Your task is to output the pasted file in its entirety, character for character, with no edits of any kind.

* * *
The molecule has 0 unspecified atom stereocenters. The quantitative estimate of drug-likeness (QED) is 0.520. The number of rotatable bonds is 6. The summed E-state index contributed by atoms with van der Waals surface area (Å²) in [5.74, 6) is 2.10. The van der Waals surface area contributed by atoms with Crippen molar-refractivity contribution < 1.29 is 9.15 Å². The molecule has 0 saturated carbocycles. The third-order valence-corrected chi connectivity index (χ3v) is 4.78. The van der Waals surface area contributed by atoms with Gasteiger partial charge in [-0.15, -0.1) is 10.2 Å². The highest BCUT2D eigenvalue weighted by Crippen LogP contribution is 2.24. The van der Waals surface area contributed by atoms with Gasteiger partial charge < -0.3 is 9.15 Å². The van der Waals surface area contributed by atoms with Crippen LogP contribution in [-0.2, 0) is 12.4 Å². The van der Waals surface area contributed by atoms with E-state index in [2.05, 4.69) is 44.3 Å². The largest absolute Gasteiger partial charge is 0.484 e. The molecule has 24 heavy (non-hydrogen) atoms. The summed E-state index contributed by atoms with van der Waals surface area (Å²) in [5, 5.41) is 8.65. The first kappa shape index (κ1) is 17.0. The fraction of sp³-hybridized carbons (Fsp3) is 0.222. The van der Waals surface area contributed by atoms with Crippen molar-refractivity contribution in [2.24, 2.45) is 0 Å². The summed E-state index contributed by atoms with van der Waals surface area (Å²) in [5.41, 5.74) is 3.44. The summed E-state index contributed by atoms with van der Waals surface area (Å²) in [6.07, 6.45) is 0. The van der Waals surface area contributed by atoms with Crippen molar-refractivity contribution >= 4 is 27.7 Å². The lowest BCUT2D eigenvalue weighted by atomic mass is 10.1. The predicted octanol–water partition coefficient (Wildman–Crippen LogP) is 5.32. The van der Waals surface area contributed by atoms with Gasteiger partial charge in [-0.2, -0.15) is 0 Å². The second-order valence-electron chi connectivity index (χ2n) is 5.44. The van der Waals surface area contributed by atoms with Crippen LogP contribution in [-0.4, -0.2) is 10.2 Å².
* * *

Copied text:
The molecule has 0 unspecified atom stereocenters. The quantitative estimate of drug-likeness (QED) is 0.520. The number of rotatable bonds is 6. The summed E-state index contributed by atoms with van der Waals surface area (Å²) in [5.74, 6) is 2.10. The van der Waals surface area contributed by atoms with Crippen molar-refractivity contribution < 1.29 is 9.15 Å². The molecule has 0 saturated carbocycles. The third-order valence-corrected chi connectivity index (χ3v) is 4.78. The van der Waals surface area contributed by atoms with Gasteiger partial charge in [-0.15, -0.1) is 10.2 Å². The highest BCUT2D eigenvalue weighted by Crippen LogP contribution is 2.24. The van der Waals surface area contributed by atoms with Gasteiger partial charge < -0.3 is 9.15 Å². The van der Waals surface area contributed by atoms with Crippen LogP contribution in [-0.2, 0) is 12.4 Å². The van der Waals surface area contributed by atoms with E-state index in [2.05, 4.69) is 44.3 Å². The largest absolute Gasteiger partial charge is 0.484 e. The molecule has 24 heavy (non-hydrogen) atoms. The summed E-state index contributed by atoms with van der Waals surface area (Å²) in [5, 5.41) is 8.65. The first kappa shape index (κ1) is 17.0. The fraction of sp³-hybridized carbons (Fsp3) is 0.222. The van der Waals surface area contributed by atoms with Crippen molar-refractivity contribution in [2.24, 2.45) is 0 Å². The summed E-state index contributed by atoms with van der Waals surface area (Å²) in [5.41, 5.74) is 3.44. The summed E-state index contributed by atoms with van der Waals surface area (Å²) in [6.07, 6.45) is 0. The van der Waals surface area contributed by atoms with Crippen molar-refractivity contribution >= 4 is 27.7 Å². The lowest BCUT2D eigenvalue weighted by atomic mass is 10.1. The predicted octanol–water partition coefficient (Wildman–Crippen LogP) is 5.32. The van der Waals surface area contributed by atoms with Gasteiger partial charge in [-0.2, -0.15) is 0 Å². The second-order valence-electron chi connectivity index (χ2n) is 5.44. The van der Waals surface area contributed by atoms with Crippen LogP contribution in [-0.4, -0.2) is 10.2 Å².